AHA: UHC’s new lab test code requirements create unnecessary burden
UnitedHealthcare’s (UHC) plan to require in-network, freestanding and outpatient laboratory claims to contain a unique code for most lab testing services is poorly timed and poses significant implementation hurdles, the American Hospital Association (AHA) said in an August 14 letter.
Effective January 1, 2021, UHC will require the unique, lab-specific test codes in addition to standard CPT® codes. Hospitals and laboratories will need to register lab-specific test codes with UHC before December 1, 2020. The policy will apply to UHC’s commercial, Medicare Advantage, and community plan health products. Absence of the lab-specific test code information will result in claim denials.
The AHA raises several concerns about the new policy in its letter and points out that organizations have not had enough time to prepare. With resources already strained due to the ongoing novel coronavirus (COVID-19) pandemic, some organizations might not be able to comply, the AHA cautions in its letter.
The new policy may conflict with HIPAA’s administrative simplification transaction and code set standards, the AHA said. Under HIPAA, provider and payer organizations are required to use standard content, formats, and coding. HIPAA considers CPT codes the standard code set for outpatient services, including lab tests. Because hospitals and laboratories are HIPAA-covered entities, they are required to use CPT codes to report lab services on outpatient claims. Payers are also governed by HIPAA and are required to appropriately utilize approved code sets.
In addition, UHC is directing hospitals and laboratories to report the lab-specific test code in Form Locator (FL) 43 on paper UB-04 claims and using NTE segment loop 2400 (service line number) in electronic claims. However, those fields can’t be used for that, according to the organizations responsible for maintaining paper and electronic claim forms. According to the UB-04 manual, FL43 can only be used to report revenue code descriptors and other specific information approved by the National Uniform Billing Committee (NUBC). X12 Inc., the organization that maintains electronic claim formatting standards, specifies that NTE segment loop 2400 is for third party organization notes and shouldn’t be completed by provider organizations.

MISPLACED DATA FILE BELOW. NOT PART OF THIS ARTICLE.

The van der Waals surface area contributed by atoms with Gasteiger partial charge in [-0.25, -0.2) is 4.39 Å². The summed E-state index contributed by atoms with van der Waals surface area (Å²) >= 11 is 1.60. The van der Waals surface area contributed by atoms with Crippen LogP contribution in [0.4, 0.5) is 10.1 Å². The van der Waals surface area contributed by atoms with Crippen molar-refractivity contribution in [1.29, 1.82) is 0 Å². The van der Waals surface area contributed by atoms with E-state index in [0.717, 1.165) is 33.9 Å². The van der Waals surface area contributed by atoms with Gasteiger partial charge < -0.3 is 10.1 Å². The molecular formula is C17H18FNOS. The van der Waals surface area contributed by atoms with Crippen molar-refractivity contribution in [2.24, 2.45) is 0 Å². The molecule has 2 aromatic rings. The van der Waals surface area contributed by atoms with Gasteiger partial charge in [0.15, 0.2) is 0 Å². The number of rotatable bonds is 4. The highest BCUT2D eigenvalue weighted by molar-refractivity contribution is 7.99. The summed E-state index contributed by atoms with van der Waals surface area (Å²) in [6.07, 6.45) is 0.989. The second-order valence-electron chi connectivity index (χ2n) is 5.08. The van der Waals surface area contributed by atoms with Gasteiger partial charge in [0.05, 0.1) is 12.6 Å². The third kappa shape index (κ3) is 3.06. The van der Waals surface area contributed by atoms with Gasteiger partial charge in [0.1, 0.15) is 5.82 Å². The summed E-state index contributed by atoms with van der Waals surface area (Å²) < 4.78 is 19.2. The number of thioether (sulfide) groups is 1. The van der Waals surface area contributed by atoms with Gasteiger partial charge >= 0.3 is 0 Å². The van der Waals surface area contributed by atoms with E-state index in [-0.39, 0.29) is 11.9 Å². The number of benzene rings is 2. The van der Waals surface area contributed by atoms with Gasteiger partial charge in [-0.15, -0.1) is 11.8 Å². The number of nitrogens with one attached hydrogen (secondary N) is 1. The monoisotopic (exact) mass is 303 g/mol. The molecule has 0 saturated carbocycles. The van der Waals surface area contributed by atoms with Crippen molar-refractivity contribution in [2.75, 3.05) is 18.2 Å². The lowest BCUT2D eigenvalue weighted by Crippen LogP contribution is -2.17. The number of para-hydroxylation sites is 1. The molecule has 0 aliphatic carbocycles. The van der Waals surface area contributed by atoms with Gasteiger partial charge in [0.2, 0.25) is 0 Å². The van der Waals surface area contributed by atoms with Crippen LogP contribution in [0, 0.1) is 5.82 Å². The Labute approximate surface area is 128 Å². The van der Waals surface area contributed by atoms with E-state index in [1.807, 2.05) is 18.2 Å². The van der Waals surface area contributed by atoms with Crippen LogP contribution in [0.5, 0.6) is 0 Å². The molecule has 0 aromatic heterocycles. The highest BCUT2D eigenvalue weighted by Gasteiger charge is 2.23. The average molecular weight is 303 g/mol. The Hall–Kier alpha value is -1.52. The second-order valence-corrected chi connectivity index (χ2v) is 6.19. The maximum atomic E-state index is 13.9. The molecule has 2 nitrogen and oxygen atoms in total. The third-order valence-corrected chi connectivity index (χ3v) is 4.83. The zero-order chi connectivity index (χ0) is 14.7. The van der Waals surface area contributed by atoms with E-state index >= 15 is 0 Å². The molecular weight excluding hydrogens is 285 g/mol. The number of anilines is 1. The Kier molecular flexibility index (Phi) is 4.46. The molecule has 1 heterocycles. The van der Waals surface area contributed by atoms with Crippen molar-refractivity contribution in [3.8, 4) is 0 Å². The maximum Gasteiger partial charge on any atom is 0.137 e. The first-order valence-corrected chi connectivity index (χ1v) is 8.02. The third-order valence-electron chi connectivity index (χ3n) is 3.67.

Hospitals and laboratories should discuss internally with legal and managed care to evaluate whether to file a formal objection with UHC and should also consider filing a formal HIPAA code set violation through the Administrative Simplification Enforcement and Testing Tool (ASETT), says John D. Settlemyer, MBA, MHA, CPC, CHRI, assistant vice president, corporate revenue management/CDM operations, at Atrium Health in Charlotte, North Carolina, and a NAHRI Advisory Board member.